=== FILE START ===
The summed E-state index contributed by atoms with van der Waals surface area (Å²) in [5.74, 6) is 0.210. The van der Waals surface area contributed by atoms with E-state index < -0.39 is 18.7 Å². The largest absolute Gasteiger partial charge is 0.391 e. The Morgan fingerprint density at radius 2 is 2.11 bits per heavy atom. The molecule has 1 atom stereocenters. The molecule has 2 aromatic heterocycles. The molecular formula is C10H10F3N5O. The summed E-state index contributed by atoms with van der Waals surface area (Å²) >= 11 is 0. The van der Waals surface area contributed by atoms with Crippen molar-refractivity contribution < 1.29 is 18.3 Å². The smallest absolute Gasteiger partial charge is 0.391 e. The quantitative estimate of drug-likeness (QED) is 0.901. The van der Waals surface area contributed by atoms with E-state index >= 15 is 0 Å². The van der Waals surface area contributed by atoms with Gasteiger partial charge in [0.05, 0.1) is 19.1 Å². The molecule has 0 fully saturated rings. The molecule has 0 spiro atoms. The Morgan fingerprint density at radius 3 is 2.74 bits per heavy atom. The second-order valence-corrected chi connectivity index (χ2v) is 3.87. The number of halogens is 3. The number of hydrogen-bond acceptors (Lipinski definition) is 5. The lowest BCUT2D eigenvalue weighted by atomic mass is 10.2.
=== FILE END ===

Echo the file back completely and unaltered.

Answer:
The summed E-state index contributed by atoms with van der Waals surface area (Å²) in [5.74, 6) is 0.210. The van der Waals surface area contributed by atoms with E-state index < -0.39 is 18.7 Å². The largest absolute Gasteiger partial charge is 0.391 e. The Morgan fingerprint density at radius 2 is 2.11 bits per heavy atom. The molecule has 1 atom stereocenters. The molecule has 2 aromatic heterocycles. The molecular formula is C10H10F3N5O. The summed E-state index contributed by atoms with van der Waals surface area (Å²) >= 11 is 0. The van der Waals surface area contributed by atoms with Crippen molar-refractivity contribution < 1.29 is 18.3 Å². The smallest absolute Gasteiger partial charge is 0.391 e. The quantitative estimate of drug-likeness (QED) is 0.901. The van der Waals surface area contributed by atoms with E-state index >= 15 is 0 Å². The van der Waals surface area contributed by atoms with Gasteiger partial charge in [0.05, 0.1) is 19.1 Å². The molecule has 0 fully saturated rings. The molecule has 0 spiro atoms. The Morgan fingerprint density at radius 3 is 2.74 bits per heavy atom. The second-order valence-corrected chi connectivity index (χ2v) is 3.87. The number of halogens is 3. The number of hydrogen-bond acceptors (Lipinski definition) is 5. The lowest BCUT2D eigenvalue weighted by atomic mass is 10.2.